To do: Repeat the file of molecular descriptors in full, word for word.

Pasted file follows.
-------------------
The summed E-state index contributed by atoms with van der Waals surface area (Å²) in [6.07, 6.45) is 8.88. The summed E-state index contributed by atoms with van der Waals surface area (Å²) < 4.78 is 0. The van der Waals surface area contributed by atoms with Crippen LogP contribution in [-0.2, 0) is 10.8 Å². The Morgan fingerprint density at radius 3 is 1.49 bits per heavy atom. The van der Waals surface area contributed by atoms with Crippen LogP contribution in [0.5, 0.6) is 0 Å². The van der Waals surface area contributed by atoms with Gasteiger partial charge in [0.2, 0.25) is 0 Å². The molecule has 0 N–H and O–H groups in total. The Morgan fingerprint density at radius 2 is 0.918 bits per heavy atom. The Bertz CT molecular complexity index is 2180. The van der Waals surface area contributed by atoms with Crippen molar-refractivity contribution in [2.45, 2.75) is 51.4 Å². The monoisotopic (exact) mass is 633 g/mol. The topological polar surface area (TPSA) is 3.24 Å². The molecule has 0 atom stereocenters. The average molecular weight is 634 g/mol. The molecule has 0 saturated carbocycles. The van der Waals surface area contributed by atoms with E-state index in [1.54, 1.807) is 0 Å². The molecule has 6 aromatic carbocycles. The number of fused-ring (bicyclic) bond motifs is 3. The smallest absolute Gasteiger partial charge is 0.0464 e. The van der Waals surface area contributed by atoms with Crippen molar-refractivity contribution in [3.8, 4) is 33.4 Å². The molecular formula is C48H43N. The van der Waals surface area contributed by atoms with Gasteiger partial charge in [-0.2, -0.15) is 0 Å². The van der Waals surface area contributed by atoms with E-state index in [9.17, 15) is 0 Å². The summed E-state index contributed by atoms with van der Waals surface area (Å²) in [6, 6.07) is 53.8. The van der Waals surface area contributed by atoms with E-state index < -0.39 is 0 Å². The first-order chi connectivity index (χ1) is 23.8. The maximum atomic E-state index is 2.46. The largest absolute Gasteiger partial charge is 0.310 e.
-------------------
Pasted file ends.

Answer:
The summed E-state index contributed by atoms with van der Waals surface area (Å²) in [6.07, 6.45) is 8.88. The summed E-state index contributed by atoms with van der Waals surface area (Å²) < 4.78 is 0. The van der Waals surface area contributed by atoms with Crippen LogP contribution in [-0.2, 0) is 10.8 Å². The Morgan fingerprint density at radius 3 is 1.49 bits per heavy atom. The van der Waals surface area contributed by atoms with Crippen LogP contribution in [0.5, 0.6) is 0 Å². The van der Waals surface area contributed by atoms with Gasteiger partial charge in [0.2, 0.25) is 0 Å². The molecule has 0 N–H and O–H groups in total. The Morgan fingerprint density at radius 2 is 0.918 bits per heavy atom. The Bertz CT molecular complexity index is 2180. The van der Waals surface area contributed by atoms with Crippen molar-refractivity contribution in [2.45, 2.75) is 51.4 Å². The monoisotopic (exact) mass is 633 g/mol. The topological polar surface area (TPSA) is 3.24 Å². The molecule has 0 atom stereocenters. The average molecular weight is 634 g/mol. The molecule has 0 saturated carbocycles. The van der Waals surface area contributed by atoms with E-state index in [1.54, 1.807) is 0 Å². The molecule has 6 aromatic carbocycles. The number of fused-ring (bicyclic) bond motifs is 3. The smallest absolute Gasteiger partial charge is 0.0464 e. The van der Waals surface area contributed by atoms with Crippen molar-refractivity contribution in [3.8, 4) is 33.4 Å². The molecular formula is C48H43N. The van der Waals surface area contributed by atoms with Gasteiger partial charge in [-0.2, -0.15) is 0 Å². The van der Waals surface area contributed by atoms with E-state index in [9.17, 15) is 0 Å². The summed E-state index contributed by atoms with van der Waals surface area (Å²) in [6, 6.07) is 53.8. The van der Waals surface area contributed by atoms with E-state index < -0.39 is 0 Å². The first-order chi connectivity index (χ1) is 23.8. The maximum atomic E-state index is 2.46. The largest absolute Gasteiger partial charge is 0.310 e.